Thanks Sam.

Blue (B) is sailing by the lee.  The side of B on which her mainsail lies is her port side.  That is her leeward side.  Her windward side is her starboard side (Definitions:  Leeward and Windward:  A boat’s leeward side …, when sailing by the lee or directly downwind ... is the side on which her mainsail lies. The other side is her windward side).

Y is on starboard tack.  B is also on starboard tack (Definitions:  Tack, Starboard or Port A boat is on the tack, starboard or port, corresponding to her windward side).

Next Question:  Is either boat clear astern of the other?  Applying the Definition Clear Astern and Clear Ahead, Overlap, are the boats overlapped?


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Post Options Post Options   Quote Guests Quote  Post ReplyReply Direct Link To This Post Posted: 06 Sep 18 at 9:43am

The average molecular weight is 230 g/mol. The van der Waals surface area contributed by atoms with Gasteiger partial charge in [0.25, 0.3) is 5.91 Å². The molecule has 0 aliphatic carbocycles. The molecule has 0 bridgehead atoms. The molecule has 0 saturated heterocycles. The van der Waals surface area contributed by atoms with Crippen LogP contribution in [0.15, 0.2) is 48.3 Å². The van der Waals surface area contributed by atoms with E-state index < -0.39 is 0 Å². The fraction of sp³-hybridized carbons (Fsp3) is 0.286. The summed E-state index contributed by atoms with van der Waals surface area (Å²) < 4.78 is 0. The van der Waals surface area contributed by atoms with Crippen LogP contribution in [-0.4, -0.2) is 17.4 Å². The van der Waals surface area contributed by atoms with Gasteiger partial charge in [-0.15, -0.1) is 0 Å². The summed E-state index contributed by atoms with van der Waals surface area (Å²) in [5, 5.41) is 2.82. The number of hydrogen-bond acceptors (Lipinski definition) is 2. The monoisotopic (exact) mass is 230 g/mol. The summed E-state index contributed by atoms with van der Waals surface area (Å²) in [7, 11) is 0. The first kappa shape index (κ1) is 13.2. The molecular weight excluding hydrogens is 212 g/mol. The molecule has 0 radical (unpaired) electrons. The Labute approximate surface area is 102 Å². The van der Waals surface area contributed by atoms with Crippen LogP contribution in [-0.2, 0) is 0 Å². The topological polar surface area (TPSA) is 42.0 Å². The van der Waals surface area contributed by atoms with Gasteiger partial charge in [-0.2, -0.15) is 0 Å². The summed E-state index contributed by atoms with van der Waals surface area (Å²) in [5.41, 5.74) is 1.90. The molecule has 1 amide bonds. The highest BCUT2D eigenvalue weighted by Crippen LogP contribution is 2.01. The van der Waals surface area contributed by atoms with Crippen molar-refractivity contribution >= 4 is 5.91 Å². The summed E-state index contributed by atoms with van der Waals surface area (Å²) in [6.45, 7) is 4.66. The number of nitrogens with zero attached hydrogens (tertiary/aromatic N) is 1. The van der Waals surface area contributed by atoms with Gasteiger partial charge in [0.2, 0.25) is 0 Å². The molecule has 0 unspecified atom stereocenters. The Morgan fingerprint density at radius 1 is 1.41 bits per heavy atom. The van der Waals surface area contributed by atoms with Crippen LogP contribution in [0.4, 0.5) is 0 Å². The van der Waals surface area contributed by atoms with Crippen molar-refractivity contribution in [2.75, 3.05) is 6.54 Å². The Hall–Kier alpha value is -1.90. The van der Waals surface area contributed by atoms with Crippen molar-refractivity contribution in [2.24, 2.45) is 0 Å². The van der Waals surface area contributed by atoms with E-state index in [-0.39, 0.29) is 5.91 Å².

Originally posted by Brass

  Next Question:  Is either boat clear astern of the other?  Applying the Definition Clear Astern and Clear Ahead, Overlap, are the boats overlapped?
"One boat is clear astern of another when her hull and equipment in normal position are behind a line abeam from the aftermost point of the other boat’s hull and equipment in normal position. The other boat is clear ahead. They overlap when neither is clear astern."

Neither are clear astern, so they overlap. 


Edited by mozzy - 06 Sep 18 at 9:44am
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Post Options Post Options   Quote Noah Quote  Post ReplyReply Direct Link To This Post Posted: 06 Sep 18 at 9:50am
Bizarrely, according to the definition, they are overlapped, even at position 1, because neither is clear astern. They're both on the same tack so the definition applies. This is all very counter-intuitive, but educational!